Today, there are several advancements that help evict wildlife from properties, including the use of a GPS system and trail cameras. “There are GPS systems on traps so when the door closes, we get a text message/email, so the animal isn’t sitting out there in the heat or cold,” says Cowley.
Trail cameras are set up to take photos as something goes by. “We’ll use it to figure out what we’re going after,” says Cowley. “Does it need our attention or can I prove to the homeowner it’s nothing serious?”
To move geese off the property, people have tried fake dogs, chemical sprays and water sprinklers. They are not long term solutions, but according to the Humane Society, there are long-term humane solutions such as population stabilization, which slows down or stops the increase in resident goose population. It uses an oiling system that stops the eggs from development. As a result, no goslings mean the parents and other members of the flock have no reason to stay. A border collie is also used.
“The border collie method is effective because it mimics an arctic fox, a natural known predator of the Canadian geese,” says Madden. “With the dog, the geese think it’s not safe for them to be there.”
Madden conducts an initial site inspection and shows the manager a demonstration of what his company does. A company that works with border collies must have special training to work with the dog and, Madden says, a special permit taken out in the name of the owner of the property if there is going to be any handling of the eggs.
The Humane Society states on their website that border collies should not be used between mid-November and mid-May. It's too cold in the winter and nesting geese should not be disturbed.
Whether or not a wildlife company can do anything about any animals depends on the problem. For example, animals inside a building or unit can be trapped, but two geese in a pond that arrive once a week is something that residents will have to live with. Remember that outside is their homeland. However, fifty geese on a property that are chasing residents and littering with their droppings may require an expert.
“The biggest mistake that I see is when someone in the association says ‘I’ll do it.” says Katula. “If you trap an animal it become defensive and it’s instinct is to attack. Leave it to the professionals.”
Cowley was recently called to Pennsylvania where sparrows were getting into the roof rafters of a store. The painter offered to install bird netting, but walked off the job because he couldn’t do it.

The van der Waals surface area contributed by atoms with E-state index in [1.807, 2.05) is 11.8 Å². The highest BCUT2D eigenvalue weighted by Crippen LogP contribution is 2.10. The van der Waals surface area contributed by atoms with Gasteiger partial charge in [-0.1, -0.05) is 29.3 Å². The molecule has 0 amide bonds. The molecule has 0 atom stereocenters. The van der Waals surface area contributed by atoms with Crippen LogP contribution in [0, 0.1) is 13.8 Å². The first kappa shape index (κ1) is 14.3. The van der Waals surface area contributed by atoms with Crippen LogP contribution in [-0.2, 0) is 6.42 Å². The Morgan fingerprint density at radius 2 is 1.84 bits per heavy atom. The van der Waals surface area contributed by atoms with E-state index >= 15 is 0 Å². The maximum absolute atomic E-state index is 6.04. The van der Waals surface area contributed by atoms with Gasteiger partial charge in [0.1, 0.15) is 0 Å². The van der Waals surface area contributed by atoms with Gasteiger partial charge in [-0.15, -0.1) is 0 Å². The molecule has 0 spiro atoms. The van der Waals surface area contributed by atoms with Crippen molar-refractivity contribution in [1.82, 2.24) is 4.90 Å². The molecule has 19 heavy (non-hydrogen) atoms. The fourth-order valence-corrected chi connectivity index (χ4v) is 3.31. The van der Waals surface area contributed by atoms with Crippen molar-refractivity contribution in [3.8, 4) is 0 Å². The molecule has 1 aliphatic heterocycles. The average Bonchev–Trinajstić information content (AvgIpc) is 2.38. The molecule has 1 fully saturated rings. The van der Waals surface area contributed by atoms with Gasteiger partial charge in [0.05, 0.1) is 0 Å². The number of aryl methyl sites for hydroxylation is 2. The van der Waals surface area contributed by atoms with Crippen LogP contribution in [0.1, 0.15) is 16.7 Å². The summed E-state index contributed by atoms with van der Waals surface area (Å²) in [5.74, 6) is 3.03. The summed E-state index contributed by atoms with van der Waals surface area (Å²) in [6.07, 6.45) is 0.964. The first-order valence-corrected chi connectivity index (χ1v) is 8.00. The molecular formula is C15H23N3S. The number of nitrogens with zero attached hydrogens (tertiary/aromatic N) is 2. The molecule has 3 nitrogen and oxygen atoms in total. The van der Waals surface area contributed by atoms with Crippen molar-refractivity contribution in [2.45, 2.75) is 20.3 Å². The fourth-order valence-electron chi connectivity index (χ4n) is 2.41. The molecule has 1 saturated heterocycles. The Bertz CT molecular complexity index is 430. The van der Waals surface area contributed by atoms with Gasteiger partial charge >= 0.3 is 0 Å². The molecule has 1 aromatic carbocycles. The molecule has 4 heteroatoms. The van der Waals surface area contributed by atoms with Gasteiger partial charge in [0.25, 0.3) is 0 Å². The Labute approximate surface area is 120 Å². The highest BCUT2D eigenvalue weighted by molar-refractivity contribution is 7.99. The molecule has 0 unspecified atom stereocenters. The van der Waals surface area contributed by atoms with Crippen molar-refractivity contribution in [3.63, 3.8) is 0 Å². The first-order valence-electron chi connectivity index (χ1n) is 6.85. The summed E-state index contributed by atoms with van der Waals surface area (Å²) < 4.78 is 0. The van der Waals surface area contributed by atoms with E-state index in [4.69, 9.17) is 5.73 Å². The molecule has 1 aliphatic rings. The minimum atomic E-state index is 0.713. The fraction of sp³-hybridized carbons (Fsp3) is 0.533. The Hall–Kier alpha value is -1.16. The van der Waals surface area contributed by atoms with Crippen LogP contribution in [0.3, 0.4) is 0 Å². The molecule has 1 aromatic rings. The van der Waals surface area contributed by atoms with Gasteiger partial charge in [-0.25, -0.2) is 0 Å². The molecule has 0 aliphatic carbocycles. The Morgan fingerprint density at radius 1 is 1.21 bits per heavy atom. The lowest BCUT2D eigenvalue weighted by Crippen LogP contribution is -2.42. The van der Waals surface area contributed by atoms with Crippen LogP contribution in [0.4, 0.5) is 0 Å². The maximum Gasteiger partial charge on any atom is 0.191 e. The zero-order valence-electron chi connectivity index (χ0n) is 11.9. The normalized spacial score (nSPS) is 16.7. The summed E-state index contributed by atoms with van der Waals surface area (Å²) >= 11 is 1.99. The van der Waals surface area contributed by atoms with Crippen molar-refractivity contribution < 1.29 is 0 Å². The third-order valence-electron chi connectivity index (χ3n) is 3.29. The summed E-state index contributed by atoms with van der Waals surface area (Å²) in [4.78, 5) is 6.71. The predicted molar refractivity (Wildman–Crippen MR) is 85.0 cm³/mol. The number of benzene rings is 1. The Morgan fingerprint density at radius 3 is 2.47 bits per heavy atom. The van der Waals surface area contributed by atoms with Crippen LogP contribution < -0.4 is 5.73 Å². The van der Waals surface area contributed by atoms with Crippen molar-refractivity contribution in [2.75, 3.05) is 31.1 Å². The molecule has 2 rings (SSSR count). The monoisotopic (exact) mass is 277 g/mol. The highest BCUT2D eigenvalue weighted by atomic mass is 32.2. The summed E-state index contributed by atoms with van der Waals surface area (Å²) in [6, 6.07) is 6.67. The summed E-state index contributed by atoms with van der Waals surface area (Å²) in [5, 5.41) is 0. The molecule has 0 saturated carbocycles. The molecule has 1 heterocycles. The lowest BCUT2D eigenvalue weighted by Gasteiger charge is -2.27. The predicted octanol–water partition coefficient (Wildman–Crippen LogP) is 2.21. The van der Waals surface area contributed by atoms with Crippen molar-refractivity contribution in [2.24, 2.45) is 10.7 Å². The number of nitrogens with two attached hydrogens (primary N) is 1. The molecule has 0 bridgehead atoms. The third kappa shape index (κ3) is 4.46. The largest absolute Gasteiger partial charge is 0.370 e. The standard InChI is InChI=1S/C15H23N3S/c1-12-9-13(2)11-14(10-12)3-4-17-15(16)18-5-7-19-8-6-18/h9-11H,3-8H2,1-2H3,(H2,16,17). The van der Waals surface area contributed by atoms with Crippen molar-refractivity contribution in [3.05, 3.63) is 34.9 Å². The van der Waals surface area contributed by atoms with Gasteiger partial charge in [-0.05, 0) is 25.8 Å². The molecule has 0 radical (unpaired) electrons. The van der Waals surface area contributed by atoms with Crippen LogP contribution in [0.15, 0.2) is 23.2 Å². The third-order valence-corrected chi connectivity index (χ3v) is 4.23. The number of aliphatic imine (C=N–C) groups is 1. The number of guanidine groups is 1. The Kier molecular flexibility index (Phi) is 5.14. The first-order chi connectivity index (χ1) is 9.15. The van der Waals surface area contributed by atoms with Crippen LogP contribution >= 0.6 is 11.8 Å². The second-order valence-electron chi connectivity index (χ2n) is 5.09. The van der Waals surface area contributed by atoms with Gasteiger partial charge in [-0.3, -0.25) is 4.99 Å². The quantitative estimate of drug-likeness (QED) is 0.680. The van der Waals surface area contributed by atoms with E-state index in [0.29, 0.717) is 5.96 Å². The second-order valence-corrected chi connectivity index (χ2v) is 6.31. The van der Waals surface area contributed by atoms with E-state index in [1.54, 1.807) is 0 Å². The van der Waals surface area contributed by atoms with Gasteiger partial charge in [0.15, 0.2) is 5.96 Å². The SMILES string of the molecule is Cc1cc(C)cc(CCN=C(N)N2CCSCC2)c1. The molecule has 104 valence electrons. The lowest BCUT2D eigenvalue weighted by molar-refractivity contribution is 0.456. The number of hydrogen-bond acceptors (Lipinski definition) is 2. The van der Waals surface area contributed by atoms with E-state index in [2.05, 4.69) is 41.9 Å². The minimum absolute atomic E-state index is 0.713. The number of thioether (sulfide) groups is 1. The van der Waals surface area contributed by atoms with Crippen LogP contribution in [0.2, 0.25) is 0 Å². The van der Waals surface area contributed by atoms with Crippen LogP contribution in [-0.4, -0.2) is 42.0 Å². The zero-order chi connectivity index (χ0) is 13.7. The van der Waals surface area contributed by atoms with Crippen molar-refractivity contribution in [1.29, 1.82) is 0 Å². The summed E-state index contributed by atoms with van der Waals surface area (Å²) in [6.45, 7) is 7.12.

“Another roofer was working on a house where bats were inside, so instead of calling us he closed up the hole and all 50 bats died,” says Cowley. “We had to come in, clean out the bats, redo the insulation, sanitize and deodorize. I would’ve opened the hole and given them a chance to get out. Then I’d close off the attic. You wouldn’t ask me to do the roof, don’t ask a roofer to take care of animals.”
For squirrels and gophers Navarro suggests either a trap and release, if you have permission to release them, or trap and euthanize. “We also use a one-way tunnel that shuts behind them. The problem with releasing squirrels is if you take them out of the environment, they have no home and no food and they’ll die an agonizing death. Euthanasia it is more humane. Another problem is if you catch a momma, you can orphan that young animal.”
In New Jersey wildlife experts must tag traps with an ID number and company name. “Homeowners can trap in New Jersey, but when you release it you have to have permission to release it on the property,” says Navarro. “The state doesn’t want animals dropped off in certain areas. They want us to not always go to the same area.”
When hiring a wildlife or pest control expert, make sure they have the right permits or licenses to do the job. “When you get into trapping with snares you need to be licensed with the state and it always helps to be a member of the National Wildlife Control Operators Association,” says Cowley.
The association is organized exclusively as a mutual benefit non-profit trade association to assist persons or organizations providing commercial wildlife damage management and control activities. The association shall be active in training, educating and promoting competence, service and integrity to the members of the wildlife damage management industry.
Wildlife experts can work both on annual contracts or one-time visits. “The price depends on so many variables, including the size of the facility, water sources and more,” says Madden.
If an animal is in a unit, not a common area, the responsibility may be tenant or unit owner’s depending on the rules of the association. “If I’m getting bats out of a particular unit, it’s per unit pricing,” says Cowley. “But if I’m bat-proofing the entire community that’s a different price.”
Being proactive in keeping animals out of the buildings and off the property by securing access, including loose garbage and holes in walls, is the first step to protecting the property from pesky animals.
Lisa Iannucci is a freelance writer and a frequent contributor to The New Jersey Cooperator.